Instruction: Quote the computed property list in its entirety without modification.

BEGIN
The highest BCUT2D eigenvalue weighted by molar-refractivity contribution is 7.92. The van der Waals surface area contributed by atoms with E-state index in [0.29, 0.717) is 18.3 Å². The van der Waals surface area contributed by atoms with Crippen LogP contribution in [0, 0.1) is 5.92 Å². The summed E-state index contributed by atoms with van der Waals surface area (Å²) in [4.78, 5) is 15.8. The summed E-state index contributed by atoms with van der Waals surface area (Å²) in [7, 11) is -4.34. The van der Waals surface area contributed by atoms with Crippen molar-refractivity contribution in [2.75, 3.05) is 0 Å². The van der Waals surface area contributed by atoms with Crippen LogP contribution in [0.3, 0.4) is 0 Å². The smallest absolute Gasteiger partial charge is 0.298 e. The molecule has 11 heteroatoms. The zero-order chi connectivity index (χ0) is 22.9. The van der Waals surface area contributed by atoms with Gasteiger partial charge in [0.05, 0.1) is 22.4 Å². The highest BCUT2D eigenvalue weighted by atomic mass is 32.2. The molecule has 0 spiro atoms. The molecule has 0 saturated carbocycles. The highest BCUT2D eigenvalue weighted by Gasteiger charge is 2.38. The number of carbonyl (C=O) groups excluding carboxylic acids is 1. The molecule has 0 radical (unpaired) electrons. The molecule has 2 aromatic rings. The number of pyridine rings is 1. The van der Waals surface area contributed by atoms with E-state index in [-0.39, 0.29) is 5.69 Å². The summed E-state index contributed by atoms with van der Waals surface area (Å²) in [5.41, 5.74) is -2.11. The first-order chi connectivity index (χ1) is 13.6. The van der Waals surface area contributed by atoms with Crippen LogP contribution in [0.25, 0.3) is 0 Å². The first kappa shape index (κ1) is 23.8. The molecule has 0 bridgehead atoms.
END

The highest BCUT2D eigenvalue weighted by molar-refractivity contribution is 7.92. The van der Waals surface area contributed by atoms with E-state index in [0.29, 0.717) is 18.3 Å². The van der Waals surface area contributed by atoms with Crippen LogP contribution in [0, 0.1) is 5.92 Å². The summed E-state index contributed by atoms with van der Waals surface area (Å²) in [4.78, 5) is 15.8. The summed E-state index contributed by atoms with van der Waals surface area (Å²) in [7, 11) is -4.34. The van der Waals surface area contributed by atoms with Crippen molar-refractivity contribution in [2.75, 3.05) is 0 Å². The van der Waals surface area contributed by atoms with Crippen LogP contribution in [0.3, 0.4) is 0 Å². The smallest absolute Gasteiger partial charge is 0.298 e. The molecule has 11 heteroatoms. The zero-order chi connectivity index (χ0) is 22.9. The van der Waals surface area contributed by atoms with Gasteiger partial charge in [0.05, 0.1) is 22.4 Å². The highest BCUT2D eigenvalue weighted by atomic mass is 32.2. The molecule has 0 spiro atoms. The molecule has 0 saturated carbocycles. The highest BCUT2D eigenvalue weighted by Gasteiger charge is 2.38. The number of carbonyl (C=O) groups excluding carboxylic acids is 1. The molecule has 0 radical (unpaired) electrons. The molecule has 2 aromatic rings. The number of pyridine rings is 1. The van der Waals surface area contributed by atoms with E-state index in [-0.39, 0.29) is 5.69 Å². The summed E-state index contributed by atoms with van der Waals surface area (Å²) in [5.41, 5.74) is -2.11. The first-order chi connectivity index (χ1) is 13.6. The van der Waals surface area contributed by atoms with Crippen LogP contribution in [0.25, 0.3) is 0 Å². The first kappa shape index (κ1) is 23.8. The molecule has 0 bridgehead atoms.